Zynga Delays IPO, WikiLeaks' Dangerous Leak, BBC's Olympic TV Plans, Samsung's iMessage Rival, Apple Again Halts Samsung Sales

This and more important news from your Fast Company editors, with updates all day.

Samsung Announces LTE Lineup. Samsung has announced that it will outfit upcoming Galaxy Tab 8.9 tablets and Galaxy S II phones with LTE abilities. These enhanced versions of the Samsung devices will be able to connect to 4G networks and make use of their superior streaming and downloading abilities. The Korean electronics manufacturer has yet to say when the devices will be reaching the U.S. market. —NS 

—Updated 4:00 p.m. EST

Twitter Hires Former FCC Aide As Global Policy Advisor. The microblogging giant has announced former FCC advisor Colin Crowell will be coming aboard as their head of global public policy in September. Although the specifics of the job have not been announced, it is expected Crowell will help Twitter formulate new policies for dealing with governments worldwide and determining the service's role in demonstrations, conflicts, and revolutions. —NU

—Updated 1:30 p.m. EST

Verizon, AT&T, T-Mobile To Invest In Isis. Mobile payments service Isis may be emerging as competition for Google's Wallet. Bloomberg reports that the three mobile service providers are investing $100 million in the company, which is developing a technology that would let people pay for things using their mobile phones. —NS

—Updated 10:00 a.m. EST

Zynga Delaying IPO. Social gaming firm Zynga, in the middle of preparation for a potentially billion-dollar IPO, has revealed it's now delaying its public launch. The potential date is now in November, because Zynga and its bankers have decided that market conditions aren't favorable. —KE

—Updated 8:45 a.m. EST

WikiLeaks Leaks. WikiLeaks has seen its own leak disaster, courtesy of a conflict between Julian Assange and his former German spokesman: Thousands of diplomatic cables have been released onto the Net—unedited. When WikiLeaks reveals its cable treasure trove it normally deletes data that could be too sensitive and thus endanger lives—in the new leak informants in sensitive places like Iraq are listed by name. —KE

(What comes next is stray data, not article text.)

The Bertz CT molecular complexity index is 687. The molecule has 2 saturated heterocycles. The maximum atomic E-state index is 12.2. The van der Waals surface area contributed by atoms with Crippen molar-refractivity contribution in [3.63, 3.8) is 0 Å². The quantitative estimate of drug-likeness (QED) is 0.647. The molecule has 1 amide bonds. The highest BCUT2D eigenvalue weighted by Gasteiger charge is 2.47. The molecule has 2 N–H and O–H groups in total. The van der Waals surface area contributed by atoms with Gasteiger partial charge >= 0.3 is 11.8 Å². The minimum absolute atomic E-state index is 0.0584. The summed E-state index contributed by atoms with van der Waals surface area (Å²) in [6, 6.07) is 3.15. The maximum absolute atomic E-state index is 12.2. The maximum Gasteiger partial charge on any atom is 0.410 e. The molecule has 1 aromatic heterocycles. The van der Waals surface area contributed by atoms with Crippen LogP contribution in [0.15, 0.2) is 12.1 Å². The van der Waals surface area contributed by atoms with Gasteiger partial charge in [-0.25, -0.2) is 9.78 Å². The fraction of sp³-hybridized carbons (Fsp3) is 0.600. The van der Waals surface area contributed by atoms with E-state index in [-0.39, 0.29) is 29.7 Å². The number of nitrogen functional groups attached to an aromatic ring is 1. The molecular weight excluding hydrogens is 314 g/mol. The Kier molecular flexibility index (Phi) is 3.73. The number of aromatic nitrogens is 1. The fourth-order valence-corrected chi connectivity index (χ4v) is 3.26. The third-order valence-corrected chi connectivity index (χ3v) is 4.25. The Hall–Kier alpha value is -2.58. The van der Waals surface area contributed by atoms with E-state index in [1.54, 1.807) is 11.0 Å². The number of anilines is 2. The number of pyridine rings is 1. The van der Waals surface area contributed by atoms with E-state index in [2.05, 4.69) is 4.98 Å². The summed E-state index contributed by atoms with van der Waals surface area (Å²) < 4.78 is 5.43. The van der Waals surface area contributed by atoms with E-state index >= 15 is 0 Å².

BBC's Olympic TV Experiments. The BBC has revealed it will be trialing 3-D broadcasting of some of the 2012 Olympics, including the 100-meter races, as well as filming and broadcasting certain events in "super-high-definition" resolution. This technology has a picture quality 16 times better than HDTV, and will likely be the successor tech for your future home—in about 10 years. Three public 50-foot screens will be erected in Britain so the public can watch. —KE 

Samsung's BBM/iMessage Rival Revealed. Samsung has revealed its cross-platform chat system: It's dubbed ChatOn and it'll be launching on Samsung's feature phones and smartphones running every flavor of OS from Bada to Android. It's an IP-based service allowing text and images to be sent and also enabling voice and text chats in real-time, circumventing cell network SMS fees. —KE

Apple Again Halts Samsung Sales. Apple has won another small victory in its legal battle over IP theft with Samsung: In court in Australia this morning, Samsung agreed not to sell a Galaxy-branded tablet at the center of the patent suit with Apple. A couple of hearings are set for late September, and under the new agreement the Galaxy Tab 10.1 will now not be sold until at least October (pending the finding of the courts). —KE

—Updated 05:30 a.m. EST

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